We now have the technology to unlock devices with our faces, but that doesn’t mean that we are immune to data loss as a result of poor image management. Here’s a question, how do you manage your patient medical images? Do you store them in a local hard drive, filing cabinet, image router, or onsite PACS? If you selected any of these options, it is likely that you are possibly one of many victims to data loss, and if not - you still have time to take the measures to protect your patient's private health information (PHI).Hospitals Get Burglarized Too
If you are under the impression that even thieves have honor when it comes to keeping hospitals and healthcare practices off of their hit list, think again. No business is safe from theft. In fact, in 2014, an outpatient facility in California was robbed. During the burglary many things were stolen, one of which was a thumb drive that held medical imaging records of nearly 34,000 patients. Now before you go to judge the reason why this thumb drive was just laying around available for anyone to just pick it up, note this: it was the practice’s backup strategy. That’s right. This thumb drive was intentionally created by the staff in case there was an emergency situation, so that patient records would always be safe and available. While these folks were probably think that by taking this “precaution” they were avoiding the hefty fines allotted by HIPAA, they were so very wrong.
How To Protect Yourself And PHI
While it doesn’t take much to violate HIPAA, it really doesn’t take that much effort to ensure that you are not crossing a line. HIPAA fines can cost an upwards of $1M, and don’t even get us started on how the GDPR is changing everything. If you don’t already know about what GDPR is and how it affects you (because it does), click here to read more on the differences between HIPAA and GDPR.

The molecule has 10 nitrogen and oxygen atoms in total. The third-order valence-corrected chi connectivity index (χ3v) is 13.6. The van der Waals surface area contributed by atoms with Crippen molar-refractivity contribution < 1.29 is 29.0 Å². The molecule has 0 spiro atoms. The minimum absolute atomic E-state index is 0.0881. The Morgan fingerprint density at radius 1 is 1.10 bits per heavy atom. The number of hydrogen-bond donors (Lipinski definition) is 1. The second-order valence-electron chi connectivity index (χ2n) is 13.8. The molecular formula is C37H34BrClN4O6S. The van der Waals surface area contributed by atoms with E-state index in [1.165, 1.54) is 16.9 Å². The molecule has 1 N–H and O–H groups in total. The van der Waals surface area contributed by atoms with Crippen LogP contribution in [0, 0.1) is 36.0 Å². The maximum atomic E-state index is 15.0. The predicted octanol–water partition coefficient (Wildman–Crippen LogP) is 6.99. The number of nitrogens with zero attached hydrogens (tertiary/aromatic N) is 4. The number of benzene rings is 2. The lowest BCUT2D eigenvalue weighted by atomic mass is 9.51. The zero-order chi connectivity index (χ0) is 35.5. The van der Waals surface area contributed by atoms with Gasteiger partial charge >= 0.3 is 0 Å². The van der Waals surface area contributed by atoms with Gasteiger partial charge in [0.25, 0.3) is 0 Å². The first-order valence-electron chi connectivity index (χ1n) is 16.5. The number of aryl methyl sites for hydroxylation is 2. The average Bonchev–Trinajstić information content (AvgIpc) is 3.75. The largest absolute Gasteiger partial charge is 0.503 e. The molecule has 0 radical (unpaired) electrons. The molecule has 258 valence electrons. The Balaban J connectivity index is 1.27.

There are many ways to protect your patient’s confidential information, and in return, protect yourself and your business from the chaos that comes with a breach. Here are some easy things you can do to become proactive and avoid HIPAA coming for you and your livelihood.
- Don’t ever use a physical hard drive as a backup. Learn from the mistakes of others. That hospital robbery costed the institution big time. The rule of thumb should be as follows: if you can pick it up and walk with it, it’s just not secure enough.
- If your backup is at your site, it doesn’t actually count as a backup. That means if you are using an image router or local viewing station at your physician business, you are at risk of being noncompliant. Here’s the take away lesson: if your data would be lost forever if your practice burned in a fire, you’re at risk.
- Don’t trust your vendor. Now, that sounds a bit dramatic. However, there are many vendors and PACS administrators out there that don’t practice full compliance in all of their offerings. It does not mean that they are not worthy of your business. It depends on what services you are using. However, just to make sure that you are in the clear, contact your vendor as soon as possible.
Think your practice and patient PHI is safe? Think again, because chances are that it might not be. Having the right type of backup implemented is absolutely critical to avoiding permanent data loss as well as hefty fines from HIPAA. In order to avoid getting into trouble with compliance, put your best foot forward and find out if you are taking the measures to stay in line and off of HIPAA’s radar.